RB: You mentioned that you are choosing artists who work in a range of genres. How do you choose artists? What are you looking for?

Somi: I am looking for people who are pushing boundaries, who are challenging homogenized notions of what African expression is. And also I like to see that they have something very original to say. It can’t just be that, “I do hip-hop and I’m from Burkina Faso.” It has to actually be interesting, sonically engaging, and smart.


RB: The pop world, the billboard music charts and the like, are really quite musically thin to my mind and feed into a thick commercial culture. How do you see yourself fitting in with this nexus of commodity capitalism with work that is more serious, that is about originality, about shifting boundaries, and re-conceptualizing what African music is?


Somi: I would like to think that I don’t get too preoccupied with those images that are pushed on us, mass market, media, and all that. I would like to think that there are enough people out there who are looking for other things as well to support what it is I that I do, who it is that I am, what I embody just by being a black woman.

RB: So, in the US context, what kind of contemporary music tradition do you identify with?

Somi: Oftentimes, people refer to me as a jazz singer. That is not something that I set out to be and I don’t necessarily carry with me. And I don’t really come from that tradition. That’s the one music I never heard in the house. My parents don’t listen to jazz. I didn’t hear Ella Fitzgerald until I was in college and remember thinking that is lovely. I like the chord progressions in jazz and the melodic contours it affords the writer or whomever. Because of that people have tended to call [my music] jazz since that’s the chord progressions I tend to reach for, but it was never intentional.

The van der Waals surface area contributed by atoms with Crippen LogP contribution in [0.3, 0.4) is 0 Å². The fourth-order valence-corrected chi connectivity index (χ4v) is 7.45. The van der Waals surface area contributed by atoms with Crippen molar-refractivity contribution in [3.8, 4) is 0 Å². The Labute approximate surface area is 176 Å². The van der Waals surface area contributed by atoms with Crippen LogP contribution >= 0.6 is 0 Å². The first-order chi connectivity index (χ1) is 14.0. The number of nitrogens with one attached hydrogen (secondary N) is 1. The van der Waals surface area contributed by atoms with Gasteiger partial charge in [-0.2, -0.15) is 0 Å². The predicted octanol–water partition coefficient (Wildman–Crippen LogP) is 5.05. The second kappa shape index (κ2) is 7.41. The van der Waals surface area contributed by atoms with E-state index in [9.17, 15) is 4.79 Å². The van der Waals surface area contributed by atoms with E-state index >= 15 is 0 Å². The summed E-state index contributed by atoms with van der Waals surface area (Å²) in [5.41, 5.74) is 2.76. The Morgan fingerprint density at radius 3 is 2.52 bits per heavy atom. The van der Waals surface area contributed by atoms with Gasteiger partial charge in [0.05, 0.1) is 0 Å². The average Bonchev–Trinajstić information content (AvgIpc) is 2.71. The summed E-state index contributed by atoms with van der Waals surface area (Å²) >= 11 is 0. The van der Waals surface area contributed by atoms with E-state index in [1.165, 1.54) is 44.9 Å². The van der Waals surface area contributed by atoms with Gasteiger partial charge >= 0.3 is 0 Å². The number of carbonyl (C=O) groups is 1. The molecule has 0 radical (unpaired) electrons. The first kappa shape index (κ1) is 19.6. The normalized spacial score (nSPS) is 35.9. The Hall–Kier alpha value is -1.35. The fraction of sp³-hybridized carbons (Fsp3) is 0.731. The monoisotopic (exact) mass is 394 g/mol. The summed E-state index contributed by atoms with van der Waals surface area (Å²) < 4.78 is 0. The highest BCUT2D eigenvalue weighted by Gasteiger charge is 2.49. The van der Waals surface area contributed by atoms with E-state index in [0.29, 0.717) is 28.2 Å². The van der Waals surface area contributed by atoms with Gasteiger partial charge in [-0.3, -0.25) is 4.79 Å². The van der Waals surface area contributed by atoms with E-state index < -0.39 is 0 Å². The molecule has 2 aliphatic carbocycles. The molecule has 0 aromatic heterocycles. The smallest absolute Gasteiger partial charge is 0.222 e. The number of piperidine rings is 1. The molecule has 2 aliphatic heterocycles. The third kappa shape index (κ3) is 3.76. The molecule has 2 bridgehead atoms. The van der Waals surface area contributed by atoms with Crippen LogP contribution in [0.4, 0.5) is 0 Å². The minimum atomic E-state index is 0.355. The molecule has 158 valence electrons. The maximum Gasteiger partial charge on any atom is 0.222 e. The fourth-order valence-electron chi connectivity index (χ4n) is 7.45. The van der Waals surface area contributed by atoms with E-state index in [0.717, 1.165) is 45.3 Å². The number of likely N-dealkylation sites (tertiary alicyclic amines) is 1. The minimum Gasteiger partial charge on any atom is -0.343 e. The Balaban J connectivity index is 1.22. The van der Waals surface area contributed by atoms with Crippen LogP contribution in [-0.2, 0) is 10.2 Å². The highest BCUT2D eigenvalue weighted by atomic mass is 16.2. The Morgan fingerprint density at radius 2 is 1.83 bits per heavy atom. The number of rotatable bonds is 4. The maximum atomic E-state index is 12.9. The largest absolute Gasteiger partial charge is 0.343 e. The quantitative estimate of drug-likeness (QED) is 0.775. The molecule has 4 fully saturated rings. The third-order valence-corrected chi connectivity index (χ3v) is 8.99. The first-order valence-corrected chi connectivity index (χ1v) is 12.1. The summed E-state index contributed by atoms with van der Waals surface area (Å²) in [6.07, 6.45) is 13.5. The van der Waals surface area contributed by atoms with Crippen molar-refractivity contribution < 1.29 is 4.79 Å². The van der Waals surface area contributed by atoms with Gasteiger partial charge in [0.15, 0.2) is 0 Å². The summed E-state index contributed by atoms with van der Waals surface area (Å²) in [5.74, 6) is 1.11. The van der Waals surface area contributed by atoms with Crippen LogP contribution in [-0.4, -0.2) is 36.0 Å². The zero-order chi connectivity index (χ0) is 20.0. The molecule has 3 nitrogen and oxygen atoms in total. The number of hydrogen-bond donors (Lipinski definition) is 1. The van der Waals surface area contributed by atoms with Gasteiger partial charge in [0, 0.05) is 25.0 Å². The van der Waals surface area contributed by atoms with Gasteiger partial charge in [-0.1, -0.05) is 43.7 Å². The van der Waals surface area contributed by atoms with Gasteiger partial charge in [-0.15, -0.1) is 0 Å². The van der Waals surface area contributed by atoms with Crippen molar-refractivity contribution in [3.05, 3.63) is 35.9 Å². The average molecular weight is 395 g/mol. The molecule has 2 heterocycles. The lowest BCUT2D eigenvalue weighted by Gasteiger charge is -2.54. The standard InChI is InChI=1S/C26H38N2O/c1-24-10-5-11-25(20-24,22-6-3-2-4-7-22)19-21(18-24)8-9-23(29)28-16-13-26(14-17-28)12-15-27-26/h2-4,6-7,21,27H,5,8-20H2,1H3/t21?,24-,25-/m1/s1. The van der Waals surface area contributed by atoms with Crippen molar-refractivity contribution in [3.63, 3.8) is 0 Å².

The beauty of jazz, the reason I embrace jazz and why that community, I think, has embraced me in so many ways, is that it’s  the one genre that really let’s you be whomever you want to be. It actually demands individuality, it demands improvisation, it demands risks—stepping outside of the box, that’s where they are interested. And I think that’s why jazz is the world that I’ve lived within although I am not a straight-ahead jazz singer. I rarely sing standards. [My music] is definitely soul music. And I only say “soul” not to say I am reaching for Aretha. I think soul is about spirit. I think it’s about truth. I think you should do what feels right for you, where you’re inspired to go, and then people will feel that, they will feel that spirit, they will feel that soul.

RB: What would you like the readers to know before they go out and pick up the new album?

Somi: I hope they hear my heart. And I hope that they hear the sincerity that I am trying to bring to the music and the stories. And we’ll see if the rains come first.


Rich Blint, writer and cultural critic, is a Ph.D. candidate in the American Studies Program at NYU. He is busy completing his dissertation, “Trembling on the Edge of Confession: Racial Figuration and Iconicity in Modern American Culture.”

Somi at Le Poisson Rogue, New York City. Photo by Terrence Jennings, 2009